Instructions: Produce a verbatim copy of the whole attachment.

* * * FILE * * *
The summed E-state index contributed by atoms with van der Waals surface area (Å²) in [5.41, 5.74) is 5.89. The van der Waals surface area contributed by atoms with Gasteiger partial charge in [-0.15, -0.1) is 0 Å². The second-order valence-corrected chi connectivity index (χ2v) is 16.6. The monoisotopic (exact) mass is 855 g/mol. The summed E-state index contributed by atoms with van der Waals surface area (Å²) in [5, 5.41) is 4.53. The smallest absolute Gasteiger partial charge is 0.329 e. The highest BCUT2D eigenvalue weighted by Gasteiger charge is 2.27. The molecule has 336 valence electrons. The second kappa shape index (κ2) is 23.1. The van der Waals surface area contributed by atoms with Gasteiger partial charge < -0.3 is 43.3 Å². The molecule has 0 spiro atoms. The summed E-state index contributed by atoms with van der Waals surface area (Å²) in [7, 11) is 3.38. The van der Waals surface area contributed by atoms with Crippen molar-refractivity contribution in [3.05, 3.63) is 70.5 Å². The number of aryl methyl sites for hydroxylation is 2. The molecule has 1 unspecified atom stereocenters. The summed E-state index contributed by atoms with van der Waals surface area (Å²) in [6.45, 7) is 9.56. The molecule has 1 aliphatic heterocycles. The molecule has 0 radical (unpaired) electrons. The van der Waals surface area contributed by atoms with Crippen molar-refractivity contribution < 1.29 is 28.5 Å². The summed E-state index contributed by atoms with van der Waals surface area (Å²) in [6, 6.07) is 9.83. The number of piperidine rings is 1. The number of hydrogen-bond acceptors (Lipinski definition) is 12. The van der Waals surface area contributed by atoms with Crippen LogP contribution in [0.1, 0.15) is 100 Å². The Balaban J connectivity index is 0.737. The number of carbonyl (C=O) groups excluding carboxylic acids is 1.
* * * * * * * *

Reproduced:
The summed E-state index contributed by atoms with van der Waals surface area (Å²) in [5.41, 5.74) is 5.89. The van der Waals surface area contributed by atoms with Gasteiger partial charge in [-0.15, -0.1) is 0 Å². The second-order valence-corrected chi connectivity index (χ2v) is 16.6. The monoisotopic (exact) mass is 855 g/mol. The summed E-state index contributed by atoms with van der Waals surface area (Å²) in [5, 5.41) is 4.53. The smallest absolute Gasteiger partial charge is 0.329 e. The highest BCUT2D eigenvalue weighted by Gasteiger charge is 2.27. The molecule has 336 valence electrons. The second kappa shape index (κ2) is 23.1. The van der Waals surface area contributed by atoms with Gasteiger partial charge < -0.3 is 43.3 Å². The molecule has 0 spiro atoms. The summed E-state index contributed by atoms with van der Waals surface area (Å²) in [7, 11) is 3.38. The van der Waals surface area contributed by atoms with Crippen molar-refractivity contribution in [3.05, 3.63) is 70.5 Å². The number of aryl methyl sites for hydroxylation is 2. The molecule has 1 unspecified atom stereocenters. The summed E-state index contributed by atoms with van der Waals surface area (Å²) in [6.45, 7) is 9.56. The molecule has 1 aliphatic heterocycles. The molecule has 0 radical (unpaired) electrons. The van der Waals surface area contributed by atoms with Crippen molar-refractivity contribution < 1.29 is 28.5 Å². The summed E-state index contributed by atoms with van der Waals surface area (Å²) in [6, 6.07) is 9.83. The number of piperidine rings is 1. The number of hydrogen-bond acceptors (Lipinski definition) is 12. The van der Waals surface area contributed by atoms with Crippen LogP contribution in [0.1, 0.15) is 100 Å². The Balaban J connectivity index is 0.737. The number of carbonyl (C=O) groups excluding carboxylic acids is 1.